Choosing a Turbine Siting Location

Hello, I’m relatively new to this field and have been mostly working in turbulence modeling. I gave a newbie question (hopefully this is the right place for it).

For a turbine (say TurbA) with a given rated wind speed (say 10m/s), how does one decide on suitability of the place where you would want to cite it? I guess, I could figure out a PDF for wind speed at a certain place, and then compute some sort of a weighted average based for expected annual energy output. I’ve heard some people use the term Annual Energy Production (AEP), which is I think is just a weighted average to get an expected power.

But, I am not sure about how one applies this realistically. So, would placing TurbA (with a rated wind speed of 10m/s) at a location with say an average annual wind speed 10m/s be the too conservative? In other words, would are you more likely to put it in a place with average wind speed of 15m/s, so that you would expect a higher capacity factor? What is the typical industry standard for this?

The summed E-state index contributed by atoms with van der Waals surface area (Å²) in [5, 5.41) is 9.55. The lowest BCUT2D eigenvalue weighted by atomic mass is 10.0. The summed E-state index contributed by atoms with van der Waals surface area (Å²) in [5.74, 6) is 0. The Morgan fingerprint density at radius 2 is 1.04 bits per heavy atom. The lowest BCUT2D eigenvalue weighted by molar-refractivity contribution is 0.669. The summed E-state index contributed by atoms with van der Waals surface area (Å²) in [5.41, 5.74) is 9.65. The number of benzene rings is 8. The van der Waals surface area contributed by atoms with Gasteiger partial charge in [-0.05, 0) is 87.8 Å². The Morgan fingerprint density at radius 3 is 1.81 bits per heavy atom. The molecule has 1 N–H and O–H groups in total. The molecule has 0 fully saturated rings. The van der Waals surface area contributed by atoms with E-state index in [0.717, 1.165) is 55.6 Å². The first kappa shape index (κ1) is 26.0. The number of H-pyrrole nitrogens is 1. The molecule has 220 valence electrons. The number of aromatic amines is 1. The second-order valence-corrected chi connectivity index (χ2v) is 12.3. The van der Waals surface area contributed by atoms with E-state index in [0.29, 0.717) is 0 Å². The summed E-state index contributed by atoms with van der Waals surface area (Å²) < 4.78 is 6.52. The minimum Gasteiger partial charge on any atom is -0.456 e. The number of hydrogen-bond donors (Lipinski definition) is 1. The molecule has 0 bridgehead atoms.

My primary reason for asking about this, is that I am trying to physically quantify the annual loss due to wakes for a sample turbine (WindPact 1.5MW) using a physics based model. But, in order to come up with actual numbers, I would like to model the problem at a certain real location. Was the WindPact 1.5MW turbine designed for a particular location?



Dear Aditya,

Rather than designing a wind turbine for a given site, wind turbines are usually designed to a given IEC wind class, which is based on a reference wind speed and turbulence category. The IEC wind classes assume that the highest 10-minute average wind speed in 50 years is equal to five times the annual average wind speed. A given turbine will only be selected for a given site if the local site conditions are not more severe than the IEC wind class the turbine was designed for. The WindPACT 1.5-MW turbine was designed for IEC class II-A conditions (Vref = 42.5 m/s; Iref = 0.16).

Turbine selection is more related to cost of energy than capacity factor, altough both are related. But it cannot be assumed that higher capacity factor is always better – a turbine with a very large rotor and a very small generator could have nearly 100% capacity factor, but this is likely not cost-effective.

Typically the rated wind speed of a turbine is higher than the annual average wind speed. There are very few sites in the world with annual average wind speeds above 10 m/s.

Best regards,

Hi Jason, thanks a lot for your quick response.